His proposed cash handouts for the poor are seen as modelled loosely on universal basic income, a concept attracting growing interest around the world.
UBI — supported by Facebook founder Mark Zuckerberg among others as a way to reduce inequality — involves people being given a flat lump sum by the state instead of subsidies and social security payments.
It has been tried out in several countries including Finland and Kenya, and has been promised by the ruling party of the small northern Indian state of Sikkim as well as Italy’s new populist government.
Finance Minister Arun Jaitley said that Gandhi was using the poor for political gains with his new scheme.
“The announcement is a bluff. Congress has a history of doing politics over removing poverty and swindling people in name of poverty alleviation,” he told reporters.
Modi has already unveiled a raft of sweeteners for farmers and the middle class in Asia’s third-largest economy, hoping to deflect opposition salvos over his 2014 campaign promise to create “good days” for all.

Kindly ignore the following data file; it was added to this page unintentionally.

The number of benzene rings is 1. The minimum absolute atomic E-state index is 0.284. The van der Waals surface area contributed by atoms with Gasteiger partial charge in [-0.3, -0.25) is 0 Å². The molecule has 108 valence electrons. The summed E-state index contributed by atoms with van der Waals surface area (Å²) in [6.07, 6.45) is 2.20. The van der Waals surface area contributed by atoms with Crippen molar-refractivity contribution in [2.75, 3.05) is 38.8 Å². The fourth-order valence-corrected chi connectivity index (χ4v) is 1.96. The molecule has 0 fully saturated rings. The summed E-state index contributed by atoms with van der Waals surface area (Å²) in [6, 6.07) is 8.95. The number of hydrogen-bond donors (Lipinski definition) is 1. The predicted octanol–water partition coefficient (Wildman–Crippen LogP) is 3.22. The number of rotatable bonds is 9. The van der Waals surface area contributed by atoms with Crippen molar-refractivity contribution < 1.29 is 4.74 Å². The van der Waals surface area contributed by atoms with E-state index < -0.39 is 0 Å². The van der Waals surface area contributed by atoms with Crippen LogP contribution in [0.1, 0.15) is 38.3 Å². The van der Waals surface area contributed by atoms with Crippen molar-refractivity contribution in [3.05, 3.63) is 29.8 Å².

UN: Pro-government forces kill more Afghans than insurgents

Updated 10 min 4 sec ago
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UN: Pro-government forces kill more Afghans than insurgents

  • The report says 1,773 civilians were hurt or died in the first three months
  • This is a significant drop from the same period last year when 2,305 civilians were killed or wounded

KABUL, Afghanistan: Afghan and international forces had killed more civilians than insurgents in the first three months of the year, the UN announced Wednesday, the first time the deaths caused by the government and its allies exceeded their enemies.
Still it was insurgents who were responsible for the majority of dead and wounded civilians combined, according to the UN Assistance Mission in Afghanistan’s report, which was released in Kabul.
The report said 1,773 civilians were hurt or died in the first three months, which is a significant drop from the same period last year when 2,305 civilians were killed or wounded. Last year, many brutal suicide bombings were blamed for the high casualties.
Between Jan. 1 and March 31, the report said 581 civilians were killed and 1,192 were hurt. While insurgents caused a significant majority of the injuries, it was pro-government forces, including NATO, whch killed the majority of civilians. They were responsible for 305 civilian deaths, nearly half of them in airstrikes. The other heavy death toll took place during searches, according to the report.